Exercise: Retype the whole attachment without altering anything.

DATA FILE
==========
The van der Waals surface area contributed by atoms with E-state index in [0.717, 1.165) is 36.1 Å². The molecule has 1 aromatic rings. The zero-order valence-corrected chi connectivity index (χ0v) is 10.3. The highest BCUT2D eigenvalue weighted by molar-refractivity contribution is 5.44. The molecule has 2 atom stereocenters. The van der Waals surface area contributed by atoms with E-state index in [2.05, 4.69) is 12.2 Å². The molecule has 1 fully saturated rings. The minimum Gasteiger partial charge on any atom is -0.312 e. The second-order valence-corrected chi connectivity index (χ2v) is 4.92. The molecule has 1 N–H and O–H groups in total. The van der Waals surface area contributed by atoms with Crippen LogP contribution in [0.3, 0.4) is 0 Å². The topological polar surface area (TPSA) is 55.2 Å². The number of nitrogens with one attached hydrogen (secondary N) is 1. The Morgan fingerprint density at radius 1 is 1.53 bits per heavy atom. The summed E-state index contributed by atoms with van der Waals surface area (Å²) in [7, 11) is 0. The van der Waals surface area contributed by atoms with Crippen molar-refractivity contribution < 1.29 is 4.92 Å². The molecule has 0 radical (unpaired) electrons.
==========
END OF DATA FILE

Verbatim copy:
The van der Waals surface area contributed by atoms with E-state index in [0.717, 1.165) is 36.1 Å². The molecule has 1 aromatic rings. The zero-order valence-corrected chi connectivity index (χ0v) is 10.3. The highest BCUT2D eigenvalue weighted by molar-refractivity contribution is 5.44. The molecule has 2 atom stereocenters. The van der Waals surface area contributed by atoms with E-state index in [2.05, 4.69) is 12.2 Å². The molecule has 1 fully saturated rings. The minimum Gasteiger partial charge on any atom is -0.312 e. The second-order valence-corrected chi connectivity index (χ2v) is 4.92. The molecule has 1 N–H and O–H groups in total. The van der Waals surface area contributed by atoms with Crippen LogP contribution in [0.3, 0.4) is 0 Å². The topological polar surface area (TPSA) is 55.2 Å². The number of nitrogens with one attached hydrogen (secondary N) is 1. The Morgan fingerprint density at radius 1 is 1.53 bits per heavy atom. The summed E-state index contributed by atoms with van der Waals surface area (Å²) in [7, 11) is 0. The van der Waals surface area contributed by atoms with Crippen molar-refractivity contribution < 1.29 is 4.92 Å². The molecule has 0 radical (unpaired) electrons.